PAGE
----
In November 1998, a double homicide occurs at the newly constructed Ogawa apartment complex. Shiki meets a boy named Tomoe Enjou, a runaway who claims to be the murderer, and lets him use her apartment as his hideout. From that day onward, their strange cohabitation begins. Coincidentally, Mikiya Kokutou is investigating a tip regarding the murder at that unique apartment complex...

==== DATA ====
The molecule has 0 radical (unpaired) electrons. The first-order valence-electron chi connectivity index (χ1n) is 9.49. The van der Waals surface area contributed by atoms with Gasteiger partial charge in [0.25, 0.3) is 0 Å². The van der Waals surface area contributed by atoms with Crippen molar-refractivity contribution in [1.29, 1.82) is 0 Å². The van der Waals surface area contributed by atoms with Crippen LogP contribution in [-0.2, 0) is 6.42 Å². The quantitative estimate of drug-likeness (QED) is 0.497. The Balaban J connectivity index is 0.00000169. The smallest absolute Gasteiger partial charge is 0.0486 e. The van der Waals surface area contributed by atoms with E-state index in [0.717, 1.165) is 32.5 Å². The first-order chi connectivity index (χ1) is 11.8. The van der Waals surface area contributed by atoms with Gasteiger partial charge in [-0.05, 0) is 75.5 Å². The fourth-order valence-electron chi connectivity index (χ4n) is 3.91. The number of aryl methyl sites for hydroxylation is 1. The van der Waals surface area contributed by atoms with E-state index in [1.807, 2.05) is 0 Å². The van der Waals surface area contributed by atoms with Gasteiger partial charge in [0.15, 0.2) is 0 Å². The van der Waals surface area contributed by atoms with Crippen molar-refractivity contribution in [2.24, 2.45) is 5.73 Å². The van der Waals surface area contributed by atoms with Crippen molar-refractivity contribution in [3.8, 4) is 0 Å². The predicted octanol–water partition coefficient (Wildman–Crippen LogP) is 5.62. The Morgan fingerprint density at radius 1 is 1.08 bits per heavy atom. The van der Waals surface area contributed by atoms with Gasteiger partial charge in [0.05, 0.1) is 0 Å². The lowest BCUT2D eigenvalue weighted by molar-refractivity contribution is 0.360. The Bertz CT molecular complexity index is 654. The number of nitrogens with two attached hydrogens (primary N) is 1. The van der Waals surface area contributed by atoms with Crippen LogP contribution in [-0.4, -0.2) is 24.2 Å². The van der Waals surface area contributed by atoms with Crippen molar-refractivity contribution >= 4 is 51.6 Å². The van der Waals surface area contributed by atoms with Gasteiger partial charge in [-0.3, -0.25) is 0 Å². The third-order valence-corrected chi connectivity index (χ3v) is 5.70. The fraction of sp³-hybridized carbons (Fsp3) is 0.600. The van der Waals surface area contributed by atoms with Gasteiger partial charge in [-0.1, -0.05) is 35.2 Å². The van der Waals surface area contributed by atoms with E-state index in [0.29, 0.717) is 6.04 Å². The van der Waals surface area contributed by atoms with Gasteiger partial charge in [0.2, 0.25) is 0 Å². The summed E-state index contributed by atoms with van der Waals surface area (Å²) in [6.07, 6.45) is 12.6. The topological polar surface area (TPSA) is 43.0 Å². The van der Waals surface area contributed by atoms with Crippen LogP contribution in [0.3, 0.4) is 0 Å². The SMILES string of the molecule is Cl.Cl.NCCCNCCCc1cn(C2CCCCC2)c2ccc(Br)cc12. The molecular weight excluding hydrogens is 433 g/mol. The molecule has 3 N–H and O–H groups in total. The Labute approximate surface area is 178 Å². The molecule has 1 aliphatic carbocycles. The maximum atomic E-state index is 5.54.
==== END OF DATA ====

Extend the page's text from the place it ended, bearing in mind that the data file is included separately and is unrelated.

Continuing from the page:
Kara no Kyoukai – Mujun Rasen (AKA Paradox Spiral) is the 2 hour 5th movie in the supernatural, seinen, mystery series with aspects of psychological and romance based upon the series of Type-Moon universe novels written by Kinoko Nasu. This movie is set after all of the previous movies and starts to really connect all the plot together. It also reveals the narrative to be supremely complex, almost mind-meltingly. The character behind the scenes is revealed and there’s just so much plot here compared to the previous movies (especially movie 4). This was 2 segments worth in the book. Instead of the usual single segment, thus I’m glad it’s 2 hours instead of the usual 1 hour. There’s just so much going on here. This is one movie that perhaps defines the madness (the good kind) of the Kara no Kyoukai series. Of course, read my reviews of the previous movies if you haven’t already, there’s a lot there that remains similar or the same, or I just feel the same way and thus you’ll find those sections refer you to previous reviews anyway. I’d copy and paste if folks can’t be bothered to click on a hyperlink, since I’d be saying the same things but just wording them differently. This is also the last movie chronologically in the original Kara no Kyoukai series, there are 2 more and then some standalone stories. Animation As I’ve said in the past lot of reviews the animation is top-notch, pretty much perfect. I’ll point you to my review of the first movie where I explain why this is the case. While the previous movie was a mild dip on the front of violence, blood and gore, this movie brings it all back and turns it up to 11. There’s some very gruesome scenes here. There’s some mistakes in some of the scenes though, there is absence of blood when there is supposed to be, even the knife and entrails are clean of the red stuff (only in a few of the scenes does it make sense). A fight scene at the start takes a dip in quality for no apparent reason. They still go for the artistic and unique arrangements and scene transitions, but this time they take it a bit too far and in combination with the complex fast paced story, it ends up becoming very confusing. Sound Sound and music is stellar as usual, again read the review of movie 1 if you want to find out why. As usual, the movie is available in Japanese and has dubs in French and German, but strangely no English. However, there are a few new characters in this chapter of the Kara no Kyoukai story, so here are their voice actors. Tomoe Enjou is voiced by Tetsuya Kakihara, who voices Kain Fuery in FMA, Fujioka in Minami-ke (hilarious anime), Mercutio de Marchege in Romeo X Juliet, Simon in Gurren Lagann and Shiroza in Xam’d: Lost Memories and some minor character in Kuroko no Basuke 2. Cornelius Alba is voiced by Koji Yusa, also the voice of Isley in Claymore, Vincent Law in Ergo Proxy and Aoi Ogata in Special A. Soren Alaya is voiced by Jouji Nakata, he was also the voice of Naoi’s father in Angel Beats, Diethard Ried in Code Geass, Bando in Elfen Lied, Kirei Kotomine in the Fate Series (set in the same universe as this movie), Van Grants in Tales of the Abyss and Chaser John Doe in Yumekui (Dream Eater) Merry. Characters I think movie 3 has the best summary of the 3 main characters who are pretty much in every on of these movies, so for the low-down on those folks, check here for my review of movie 3. A few things about the existing characters, Mikiya Kokutou isn’t around for a good while as he’s off at some sort of fast-track driving lesson camp, which if he survives, he qualifies for a driver’s license. When it comes to Shiki, this guy puts his own well-being second. Mikiya is also very through and extensive in his detective work, which Touko even praises. Touko is herself for the most part, though she does some crazy stuff in the action sequences (I also found out that she’s the younger sister of the mysterious red-haired mage we barely see in Tsukihime) and only lightly explains a few things about how magic works and the magus academy she attended in the UK. Shiki remains murderous and lazy, somewhat laid-back too. She never empties out the rubbish from her sink and seems to eat a lot of Strawberry Hagen-Dasz ice cream. She also lets her laundry pile up after showers, which includes her lingerie. I’m surprised Shiki even wears a bra, since she usually wraps her chest with a bandage to minimise her bust and for better mobility and combat ability. This is traditionally done without any bras (I believe). In the end, she relies on others to take the laundry to the laundromat after it’s built up, usually Mikiya does this. Remember the first movie where Shiki’s gender is a secret, well they actually discuss her gender. Azaka Kokutou is the younger sister of Mikiya Kokutou. If I’m correct in my timing of this part of the story, she is 18 years old (?). She attends the pretentious Reien girl’s boarding school. She was supposed to be in this movie for a little while, where it is revealed that she is Touko’s apprentice and is learning the art (i.e. Magic) under Touko’s tutelage. Unfortunately, one of the major issues with this movie is that it leaves out a good chunk of the plot, so Azaka’s scene is very short and we aren’t directly told that she is Touko’s apprentice (when it was mentioned in the book). Tomoe Enjou is a delinquent teenager who dropped out of school, said to look a bit girly (really?). He lived with his parents and used to be a skilled athlete, he was very good at running. He also had a girlfriend for a while, who was a drain on money and in the end he ended the relationship as it was too much loss for no gain (apparently the sex wasn’t good?!?) and Tomoe just ignored girls from then on. Unfortunately, his parents were very poor and weren’t able to earn enough due to one drink-driving incident his father had, so he gave up his dreams and worked full-time to keep his family afloat. Some of this character’s history remains unexplained in the movie, you can thank me for having read the novel first. He had to keep changing jobs due to the BS hate his father got for the drink-driving, which people still judged his family for eventually things got a bit too far. He claims to have murdered his parents in cold blood and run off, he is always suffering from nightmares that his mother kills his father and then comes into his room while he’s sleeping to violently stab him to death. On the run, he ends up staying with one of our main characters and even develops feelings for them. He’s a capable fighter, but only as one would expect from a delinquent teenage boy, he’s no superhuman. The murder and the wreck of his life really messes with his mind, but that’s nothing compared to the full story… Cornelius Alba is sadistic magus (apparently) from the UK. He attended and studied at the big academy of magic there, where Touko was one of his peers. His history with Touko goes far back and he harbours deep hate for her and her beliefs. He’s headstrong and desires to be better than Touko, who is generally a more powerful mage and got further in her magical research, as they were both focusing on the same topic of dolls. And lastly, who is likely the most important character plot-wise for all of these movies, is the mysterious magus called Soren Alaya (Alaya is how it was spelt in the original novel, Araya is likely an interpretation of the pronunciation in the movie) who also attended the academy of magic and also has some history with Touko. This man is very powerful and cunning, he has a long plan in motion and seeks the Holy Grail that all mages strive for (no not the one from the Fate series!), to reach the origin. From what I interpreted from the novel, the original is like some sort of one way enlightenment, gaining knowledge of everything. He seems to know Shiki, though she doesn’t seem to know him. Story While the previous movie was light on plot, this one is so very full of it, that there is too much progression to be able to talk about everything without spoilers. At one point of the novel Touko explains how magic works including the spiral of origin, a seemingly unreachable goal which all mages strive towards and few have succeeded. Those that do never return (sounds a lot like death to me). Touko herself has lost interest in it, but other most other mages maintain an interest in it. She also explains the magic of this world. Apparently the magic exists because of a balance between belief of its existence and non-belief. Magic is slowly dying in modern times due to most people not believing in its existence or even needing it due to technology. So why don’t mages go around convincing people of magic’s existence? Because it’s the belief that such feats are impossible that makes them possible. Already this is starting to sound confusing and I’ve read so much about it in the original novels. I have probably made some errors in the explanation. Anyhow, Tomoe Enjou murdered his parents and ran off where he comes across Shiki. Meanwhile Touko is investigating a mysterious building where something impossible has happened. A murder took place and on a consequent visit by the police, the victims were found to be alive and well with no evidence of the murders ever taking place. It just so happens that Touko herself was involved in the construction of said building, she designed the floor layout of one part of the building. Investigations follow and then the story really gets started. I’m just glad they stuck with the double length that corresponds to the original novel, though it seems even that wasn’t enough… There are various serious themes in this movie, including murder, patricide, physical abuse, bullying, hate, torture and so many more fucked-up things. One thing I took issue with and that I couldn’t understand, even from the book was the sheer extent to how one drink-driving incident ruined the future of the whole Enjou family, Mr Enjou was unable to ever get a job and Tomoe was fired from his jobs as soon as they found out he was that guy’s son, with the excuse that Mr Enjou is a murderer. I understand he was stupid for drunk driving, but that is taking things too far. There’s some interesting moments of realisation in the story too. There's also the idea of entropy, of magic going against nature and nature having it's own way of maintaining the balance. One thing referring to entropy is Sihki's eyes, which see entropy and explains why she can destroy non-living things using her powers. Death is just one facet of entropy. This story gets real complex very fast and a lot of things that don’t make sense occur due to things left out of the movie, a completely nonsensical re-ordering of the events (unlike the book where everything happened in chronological order). As if the original story itself was confusing enough in the first place. For example, there are some tricks of which half are explained and the most important of which remain in mystery, though one trick that wasn’t quite explained in the book is explained here. An example of the lack of order messing things up is the line “You said you live in apartment 405, but Mikiya said your name last.” This refers to a scene later where Mikiya has done some detective work for Touko and is going through it. Among the missing scenes is the one where Azaka shows that she can do magic and reveals that she is Touko’s apprentice and Tomoe talking about his ex-girlfriend. Not giving us the answers to some things is intentional, it’s not due to a silly mistake like a plot-hole, but if they don’t explain it, it might as well be a plot-hole. It can get very confusing very easily and I’ve provided an example with my botched example of how magic works in this world (detailed in the novel). Of course the story remains as faithful to the novels as always, but due to time constraints they leave out a lot of the story. Which is why I was very worried if this film would be single length or double length, since they’d leave out a whole lot more if this had to be squeezed into 50 minutes. While it looks like the 2 hours was just about enough, it feels like they left out a lot more of the content than they actually did, mainly due to order of the scenes being mixed up and some unnecessarily repeated scenes. The biggest issue here is that they took a jam-packed already complex story and made it all the more confusing by jumbling the events around. Certain scenes play out multiple times. I understand they were going for a unique inventive approach to the story-telling, but when it just makes things hard to follow, it falls flat on its face. Conclusion So, the chronological end of the Kara no Kyoukai series, how does the movie go out? Not with a bang but in a big squiggly mess. This is one of the two bigger chapters in Kara no Kyoukai and while they do end up making it double length and keeping most things in, certain design choices make it seem like things were missing when they were just shown much later. While watching this movie, I was pausing and going back to writing this review to change things and then about 30 minutes in I realised how pointless this was. As I’ve said before, an already difficult to grasp story is made unnecessarily more bewildering by the terrible choice of rearranging the order of scenes and even repeating some scenes. This could have been the one in this series that didn’t miss out any of the extra details from the book, but they wasted some of those precious minutes repeating scenes. Now I for one love mind-fuck complex anime, but here they went beyond the line and mucked it up. Along with a few animation issues early on, this is probably the most disappointing of these movies. Even if you ignore the novels, it had the potential to be the best movie in the series, heck that’s what I was expecting before I watched it. By now you will have watched the 4 previous movies in the Kara no Kyoukai series and you will know for yourself whether you like this series or not. I’d usually recommend this to folks who like mystery, and a good complex story with series themes, folks who liked Ghost in the Shell and Elfen Lied. But the scene order in this one really ruins that. Such a shame, since this was so very promising. Fun fact, I was nodding off towards the end, where the spiral of origin is discussed once more. Usually this would warrant a re-watch of that part when I’m less sleepy, but because I’ve already experienced the full story, I’m good. I'm being to generous with the score, but that's because I enjoyed the original material and want to commend them for taking a big risk and trying to do something different, even if it backfired. Family-friendliness Rating: 5/5 Still some pretty messed up stuff (lower is better) Overall Rating: 8/10 (higher is better)